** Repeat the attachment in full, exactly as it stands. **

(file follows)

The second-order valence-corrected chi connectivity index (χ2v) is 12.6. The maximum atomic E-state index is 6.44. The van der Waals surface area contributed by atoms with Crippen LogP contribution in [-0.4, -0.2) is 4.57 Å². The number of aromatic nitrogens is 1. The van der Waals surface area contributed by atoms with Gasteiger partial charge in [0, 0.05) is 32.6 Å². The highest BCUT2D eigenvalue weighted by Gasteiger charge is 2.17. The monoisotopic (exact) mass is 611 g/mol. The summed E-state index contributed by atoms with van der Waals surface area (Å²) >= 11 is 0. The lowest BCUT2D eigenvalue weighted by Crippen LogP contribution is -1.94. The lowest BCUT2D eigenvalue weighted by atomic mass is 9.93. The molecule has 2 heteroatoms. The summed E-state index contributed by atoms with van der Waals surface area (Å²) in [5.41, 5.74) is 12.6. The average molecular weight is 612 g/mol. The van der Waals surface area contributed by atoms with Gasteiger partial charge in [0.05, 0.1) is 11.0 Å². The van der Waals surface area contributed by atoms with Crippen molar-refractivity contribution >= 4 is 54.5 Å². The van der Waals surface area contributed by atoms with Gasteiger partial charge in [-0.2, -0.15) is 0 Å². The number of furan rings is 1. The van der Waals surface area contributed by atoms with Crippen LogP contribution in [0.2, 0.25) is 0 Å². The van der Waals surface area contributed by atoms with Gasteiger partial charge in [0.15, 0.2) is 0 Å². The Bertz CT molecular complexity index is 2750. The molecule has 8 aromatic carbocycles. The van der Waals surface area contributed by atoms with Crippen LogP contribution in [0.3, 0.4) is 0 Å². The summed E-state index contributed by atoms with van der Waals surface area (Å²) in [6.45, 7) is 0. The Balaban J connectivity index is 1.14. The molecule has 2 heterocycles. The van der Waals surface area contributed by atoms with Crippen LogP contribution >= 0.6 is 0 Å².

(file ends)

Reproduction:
The second-order valence-corrected chi connectivity index (χ2v) is 12.6. The maximum atomic E-state index is 6.44. The van der Waals surface area contributed by atoms with Crippen LogP contribution in [-0.4, -0.2) is 4.57 Å². The number of aromatic nitrogens is 1. The van der Waals surface area contributed by atoms with Gasteiger partial charge in [0, 0.05) is 32.6 Å². The highest BCUT2D eigenvalue weighted by Gasteiger charge is 2.17. The monoisotopic (exact) mass is 611 g/mol. The summed E-state index contributed by atoms with van der Waals surface area (Å²) >= 11 is 0. The lowest BCUT2D eigenvalue weighted by Crippen LogP contribution is -1.94. The lowest BCUT2D eigenvalue weighted by atomic mass is 9.93. The molecule has 2 heteroatoms. The summed E-state index contributed by atoms with van der Waals surface area (Å²) in [5.41, 5.74) is 12.6. The average molecular weight is 612 g/mol. The van der Waals surface area contributed by atoms with Gasteiger partial charge in [0.05, 0.1) is 11.0 Å². The van der Waals surface area contributed by atoms with Crippen molar-refractivity contribution >= 4 is 54.5 Å². The van der Waals surface area contributed by atoms with Gasteiger partial charge in [-0.2, -0.15) is 0 Å². The number of furan rings is 1. The van der Waals surface area contributed by atoms with Crippen LogP contribution in [0.2, 0.25) is 0 Å². The van der Waals surface area contributed by atoms with Gasteiger partial charge in [0.15, 0.2) is 0 Å². The Bertz CT molecular complexity index is 2750. The molecule has 8 aromatic carbocycles. The van der Waals surface area contributed by atoms with Crippen LogP contribution in [0.3, 0.4) is 0 Å². The summed E-state index contributed by atoms with van der Waals surface area (Å²) in [6.45, 7) is 0. The Balaban J connectivity index is 1.14. The molecule has 2 heterocycles. The van der Waals surface area contributed by atoms with Crippen LogP contribution >= 0.6 is 0 Å².